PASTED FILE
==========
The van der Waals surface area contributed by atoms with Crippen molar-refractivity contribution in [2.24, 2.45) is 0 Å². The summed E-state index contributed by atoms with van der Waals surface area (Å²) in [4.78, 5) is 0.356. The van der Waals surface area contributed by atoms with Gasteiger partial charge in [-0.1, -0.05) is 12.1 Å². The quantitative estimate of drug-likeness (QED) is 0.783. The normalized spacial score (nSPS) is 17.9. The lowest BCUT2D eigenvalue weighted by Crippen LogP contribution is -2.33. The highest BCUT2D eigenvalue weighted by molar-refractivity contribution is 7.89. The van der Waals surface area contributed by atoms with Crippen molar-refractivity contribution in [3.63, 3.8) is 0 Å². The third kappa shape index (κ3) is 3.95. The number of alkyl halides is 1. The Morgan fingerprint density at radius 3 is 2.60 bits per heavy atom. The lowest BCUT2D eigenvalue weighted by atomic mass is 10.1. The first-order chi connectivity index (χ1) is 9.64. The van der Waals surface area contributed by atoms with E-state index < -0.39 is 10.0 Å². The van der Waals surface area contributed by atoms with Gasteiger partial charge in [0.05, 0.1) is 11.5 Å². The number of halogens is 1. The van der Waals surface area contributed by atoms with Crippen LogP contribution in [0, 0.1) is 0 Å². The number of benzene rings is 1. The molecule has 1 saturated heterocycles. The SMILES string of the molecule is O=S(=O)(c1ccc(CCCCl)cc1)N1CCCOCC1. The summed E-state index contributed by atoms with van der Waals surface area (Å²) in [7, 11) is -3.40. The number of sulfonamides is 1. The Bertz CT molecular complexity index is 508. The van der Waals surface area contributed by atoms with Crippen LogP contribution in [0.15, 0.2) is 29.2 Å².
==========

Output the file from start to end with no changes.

The van der Waals surface area contributed by atoms with Crippen molar-refractivity contribution in [2.24, 2.45) is 0 Å². The summed E-state index contributed by atoms with van der Waals surface area (Å²) in [4.78, 5) is 0.356. The van der Waals surface area contributed by atoms with Gasteiger partial charge in [-0.1, -0.05) is 12.1 Å². The quantitative estimate of drug-likeness (QED) is 0.783. The normalized spacial score (nSPS) is 17.9. The lowest BCUT2D eigenvalue weighted by Crippen LogP contribution is -2.33. The highest BCUT2D eigenvalue weighted by molar-refractivity contribution is 7.89. The van der Waals surface area contributed by atoms with Crippen molar-refractivity contribution in [3.63, 3.8) is 0 Å². The third kappa shape index (κ3) is 3.95. The number of alkyl halides is 1. The Morgan fingerprint density at radius 3 is 2.60 bits per heavy atom. The lowest BCUT2D eigenvalue weighted by atomic mass is 10.1. The first-order chi connectivity index (χ1) is 9.64. The van der Waals surface area contributed by atoms with E-state index < -0.39 is 10.0 Å². The van der Waals surface area contributed by atoms with Gasteiger partial charge in [0.05, 0.1) is 11.5 Å². The number of halogens is 1. The van der Waals surface area contributed by atoms with Crippen LogP contribution in [0, 0.1) is 0 Å². The number of benzene rings is 1. The molecule has 1 saturated heterocycles. The SMILES string of the molecule is O=S(=O)(c1ccc(CCCCl)cc1)N1CCCOCC1. The summed E-state index contributed by atoms with van der Waals surface area (Å²) in [7, 11) is -3.40. The number of sulfonamides is 1. The Bertz CT molecular complexity index is 508. The van der Waals surface area contributed by atoms with Crippen LogP contribution in [0.15, 0.2) is 29.2 Å².